Do DAC Makers Need A “Plan B” For Their Chipsets?
The supply chain for audio chips that do most of the computing for high resolution decoding have been backlogged for a while. Depending on your off-the-shelf brand, be it ESS SABRE, AKM and others, some orders have taken longer to fill over the past few years or simply been unavailable for purchase. The AKM fire didn’t help things either.
While this seems like something that would easily accompany the rest of the supply chain issues that followed the pandemic, many audiophile chip buyers are still saying there are issues buying and receiving a stable supply of DAC chips across the board. This may seem slightly problematic on paper, but increases its disturbance when engineers have to completely redesign the internal structure to accommodate a new signal path and programming. This issue has already delayed several product launches and can wreak serious havoc on a product’s profitability if a run is limited to hundreds instead of thousands of units.
I was recently invited to Schiit Audio’s SchiitR retail location in Newhall, CA to hear a new chip design that is more of a fully customized solution of a FPGA (Field Programmable Gate Array). It appears that the budget-friendly DAC maker is not waiting around to find out what happens with the supply. The listening test was the latest in an effort to separate the brand from supply chain anxiety with a more bespoke option found only on products from a few manufacturers in the hifi space (and usually the high end). Why? The cost and labor involved is much higher than many of the ready-made options.
The event at the SchiitR space was dubbed “The Singularity” and I was joined by a few of the local fans of the company to check out what Schiit Audio was cooking up in the absence of ESS and AKM (both of which the brand has used to fill in the gaps over the past two years). The sounds were good, although the usual A/B comparison wasn’t set up for direct comparisons. Other attendees had comments like “sweet treble” “solid textures” and complements to both realism and focus – two cornerstones for digital evaluations.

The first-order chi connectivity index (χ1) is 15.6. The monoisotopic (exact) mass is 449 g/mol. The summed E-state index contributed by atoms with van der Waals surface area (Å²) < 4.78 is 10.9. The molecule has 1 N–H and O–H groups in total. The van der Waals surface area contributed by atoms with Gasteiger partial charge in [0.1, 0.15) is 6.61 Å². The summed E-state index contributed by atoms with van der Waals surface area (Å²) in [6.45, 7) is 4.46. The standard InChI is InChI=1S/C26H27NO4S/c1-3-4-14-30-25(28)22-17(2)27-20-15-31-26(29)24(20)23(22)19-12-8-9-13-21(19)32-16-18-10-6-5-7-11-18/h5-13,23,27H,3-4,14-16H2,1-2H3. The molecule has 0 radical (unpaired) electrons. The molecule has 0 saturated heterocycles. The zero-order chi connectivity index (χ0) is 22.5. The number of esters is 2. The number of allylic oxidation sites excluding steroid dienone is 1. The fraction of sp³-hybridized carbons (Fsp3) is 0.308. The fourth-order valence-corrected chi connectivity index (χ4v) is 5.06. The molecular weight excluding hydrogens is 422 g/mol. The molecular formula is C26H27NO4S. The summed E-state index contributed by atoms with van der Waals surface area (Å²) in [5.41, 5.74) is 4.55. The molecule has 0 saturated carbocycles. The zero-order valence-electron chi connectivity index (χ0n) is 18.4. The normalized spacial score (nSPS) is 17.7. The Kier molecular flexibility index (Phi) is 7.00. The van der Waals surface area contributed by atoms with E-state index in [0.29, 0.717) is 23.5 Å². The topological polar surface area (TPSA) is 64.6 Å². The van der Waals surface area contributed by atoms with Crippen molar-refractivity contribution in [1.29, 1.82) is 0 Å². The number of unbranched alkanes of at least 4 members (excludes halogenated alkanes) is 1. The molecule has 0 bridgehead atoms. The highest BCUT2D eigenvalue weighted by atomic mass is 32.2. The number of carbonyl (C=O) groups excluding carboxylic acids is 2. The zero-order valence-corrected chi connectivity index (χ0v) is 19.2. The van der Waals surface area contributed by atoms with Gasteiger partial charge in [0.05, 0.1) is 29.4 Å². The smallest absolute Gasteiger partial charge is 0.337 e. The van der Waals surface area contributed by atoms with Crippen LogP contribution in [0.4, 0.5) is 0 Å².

Where this new DAC brain might end up in Schiit Audio’s lineup is likely somewhere in the middle from their budget Modi to the $2,600 Yggdrasil OG. It isn’t a replacement for the Analog Devices multibit options, and will likely be too expensive for some of the bare bones entry level DACs, but in the case of Schiit Audio, it will keep the train going down the tracks. Other manufactures might follow suit, as some have already made big changes to jump from chipset to chipset. Or perhaps things might catch up and settle down… along with the housing market and car market – maybe. In any case, the distribution disruption to digital audio is likely just par for the course, and things continue to evolve in this arena of audio the most, the quickest and with the greatest velocity. So this type of quick pivot could be seen with greater abundance, if not at least this type of preparedness for futuristic speed bumps.
More info: Schiit Audio